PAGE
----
Click on the sound file above or here to listen to an excerpt from my interview with feminist media activist, Jamia Wilson.
On my last post I began to talk about why certain female musicians do and do not make lists, and how feminist activists and musicians can work together.
To answer these questions I spoke to feminist media activist Jamia Wilson. As a writer and educator, Wilson travels and trains women and writers on getting their voices heard through traditional and digital media. She is also the Vice President of Programs at Women's Media Center, an organization that convenes panels, issues reports, leads grassroots campaigns, and trains members of the media to
address issues of women’s representation and general diversity.
Wilson clarified that even when you look at independent media and new online networks, women and people of color are still underrepresented in leadership positions. Most places you look, she says, even in alternative spaces, “there is a normalizing of masculinity and whiteness,” and they are “not doing the work” to de-normalize this lens. What you might see, explains Wilson, is “let’s diversify once a month or once a year” without any authentic attempt to “put marginalized groups at the center.”
‘But what about artists like Beyoncé or Katy Perry that are household names?’ I asked Wilson. How can musicians and activists maintain an argument when there are those female artists that do get attention and placement on lists?
“If you look at what it took for Katy Perry or Beyoncé to get on the list,” begins Wilson, “it is often different.” She points out that there is often more reliance on what they wore, how little they wore, or what else they were doing besides music. “You don’t see men being listed and compared in the ‘who it wore it better’ columns and pictures,” says Wilson. “And if you don’t fit into the social sexualization model, you might have trouble.”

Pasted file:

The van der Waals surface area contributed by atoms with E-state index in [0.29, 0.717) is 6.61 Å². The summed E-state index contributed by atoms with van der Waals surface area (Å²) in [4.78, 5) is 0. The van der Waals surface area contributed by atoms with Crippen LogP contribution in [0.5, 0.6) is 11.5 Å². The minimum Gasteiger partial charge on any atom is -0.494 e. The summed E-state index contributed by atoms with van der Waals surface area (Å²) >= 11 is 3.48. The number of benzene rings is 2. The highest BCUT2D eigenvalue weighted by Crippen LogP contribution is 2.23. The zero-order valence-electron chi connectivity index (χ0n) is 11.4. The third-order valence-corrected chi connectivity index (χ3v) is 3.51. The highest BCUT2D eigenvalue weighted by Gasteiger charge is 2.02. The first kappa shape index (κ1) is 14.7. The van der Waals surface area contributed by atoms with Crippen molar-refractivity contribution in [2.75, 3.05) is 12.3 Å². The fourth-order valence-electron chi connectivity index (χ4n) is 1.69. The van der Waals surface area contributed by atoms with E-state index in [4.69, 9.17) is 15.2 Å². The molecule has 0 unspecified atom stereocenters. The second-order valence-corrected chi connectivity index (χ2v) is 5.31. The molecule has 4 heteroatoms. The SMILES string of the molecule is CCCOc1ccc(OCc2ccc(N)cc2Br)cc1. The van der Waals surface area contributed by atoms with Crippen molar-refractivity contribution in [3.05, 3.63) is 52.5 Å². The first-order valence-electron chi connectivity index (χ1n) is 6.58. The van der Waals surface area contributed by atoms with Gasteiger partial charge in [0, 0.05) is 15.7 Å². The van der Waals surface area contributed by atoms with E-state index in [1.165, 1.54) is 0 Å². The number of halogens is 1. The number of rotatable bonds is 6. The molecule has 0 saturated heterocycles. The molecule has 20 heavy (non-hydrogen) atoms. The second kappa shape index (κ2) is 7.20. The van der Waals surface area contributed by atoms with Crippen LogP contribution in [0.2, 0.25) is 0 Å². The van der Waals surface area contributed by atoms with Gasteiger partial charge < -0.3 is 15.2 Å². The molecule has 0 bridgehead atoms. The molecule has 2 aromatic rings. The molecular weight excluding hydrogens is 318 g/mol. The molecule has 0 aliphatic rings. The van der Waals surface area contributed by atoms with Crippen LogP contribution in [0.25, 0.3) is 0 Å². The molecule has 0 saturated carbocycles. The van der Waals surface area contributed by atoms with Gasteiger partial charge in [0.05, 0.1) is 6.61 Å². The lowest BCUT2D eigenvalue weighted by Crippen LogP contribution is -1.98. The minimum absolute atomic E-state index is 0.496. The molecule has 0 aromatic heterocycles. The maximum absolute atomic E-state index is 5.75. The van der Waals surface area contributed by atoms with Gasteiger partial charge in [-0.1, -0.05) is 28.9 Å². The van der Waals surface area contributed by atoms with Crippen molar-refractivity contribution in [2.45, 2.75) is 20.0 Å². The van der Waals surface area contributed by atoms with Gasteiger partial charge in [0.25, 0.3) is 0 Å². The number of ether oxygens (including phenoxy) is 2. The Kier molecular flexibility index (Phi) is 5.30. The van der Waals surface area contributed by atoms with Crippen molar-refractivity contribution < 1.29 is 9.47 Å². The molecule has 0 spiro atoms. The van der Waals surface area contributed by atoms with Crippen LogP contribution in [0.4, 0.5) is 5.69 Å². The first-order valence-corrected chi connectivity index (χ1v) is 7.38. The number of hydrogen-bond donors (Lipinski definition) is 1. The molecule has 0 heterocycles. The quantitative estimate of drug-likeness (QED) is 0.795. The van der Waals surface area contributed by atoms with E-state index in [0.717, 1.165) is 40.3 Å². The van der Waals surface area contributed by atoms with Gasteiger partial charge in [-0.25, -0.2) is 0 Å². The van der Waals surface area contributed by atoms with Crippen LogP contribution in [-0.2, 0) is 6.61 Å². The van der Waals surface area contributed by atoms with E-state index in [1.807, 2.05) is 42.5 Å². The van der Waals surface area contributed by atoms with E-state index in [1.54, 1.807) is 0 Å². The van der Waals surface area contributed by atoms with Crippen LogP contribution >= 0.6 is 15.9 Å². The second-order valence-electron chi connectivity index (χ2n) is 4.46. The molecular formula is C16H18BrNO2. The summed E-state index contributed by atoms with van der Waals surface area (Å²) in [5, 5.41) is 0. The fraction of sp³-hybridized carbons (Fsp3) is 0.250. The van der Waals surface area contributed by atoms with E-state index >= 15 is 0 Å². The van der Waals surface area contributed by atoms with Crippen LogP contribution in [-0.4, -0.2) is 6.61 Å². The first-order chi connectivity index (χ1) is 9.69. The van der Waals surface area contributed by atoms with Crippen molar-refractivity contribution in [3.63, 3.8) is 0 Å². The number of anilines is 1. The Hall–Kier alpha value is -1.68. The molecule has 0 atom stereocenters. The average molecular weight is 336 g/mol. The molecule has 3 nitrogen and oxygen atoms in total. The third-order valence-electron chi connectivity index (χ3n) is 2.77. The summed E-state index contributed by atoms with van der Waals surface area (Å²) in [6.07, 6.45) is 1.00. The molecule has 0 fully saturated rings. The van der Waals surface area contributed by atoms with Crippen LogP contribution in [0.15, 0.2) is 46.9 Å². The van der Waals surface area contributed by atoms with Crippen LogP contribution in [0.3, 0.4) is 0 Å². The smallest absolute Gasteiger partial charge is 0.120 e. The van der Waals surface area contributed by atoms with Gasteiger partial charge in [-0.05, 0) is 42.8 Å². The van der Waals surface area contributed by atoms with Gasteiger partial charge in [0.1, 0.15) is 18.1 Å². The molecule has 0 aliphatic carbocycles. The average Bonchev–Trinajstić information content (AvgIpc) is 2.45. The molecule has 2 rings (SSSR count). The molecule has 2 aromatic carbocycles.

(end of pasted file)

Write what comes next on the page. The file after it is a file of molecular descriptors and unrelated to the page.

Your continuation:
So what can women in music and advocates do to counter these trends and raise their profiles? One thing Wilson suggests is creating “consciousness-raising open mics” and “speak[ing] to audiences before performances,” about grassroots and legislative issues. One way to do this, says Wilson, is by partnering with organizations or "join[ing] coalitions to demand equal pay for male and female artists.”
Wilson also believes a prime strategy is “women creating our own media” – like RightHer, the blog from Women’s Fund of Rhode Island. From writing editorials about personal experiences or writing about women in music to using Facebook and “doing tweets about the issues they’re facing,” Wilson says “get out there and do it!”
To listen to a segment of my interview with Wilson, click here. To read more about diversity in the media, click here to view some of my archived presentation notes or here to read the 2012 Women’s Media Center report on "The Status of Women in the Media." Cranston East high school student, Kathryn McDaniel, should also be recognized for her assistance in compiling this year's music list.
Contents of this blog constitute the opinion of the author, and the author alone; they do not represent the views and opinions of Women's Fund of Rhode Island.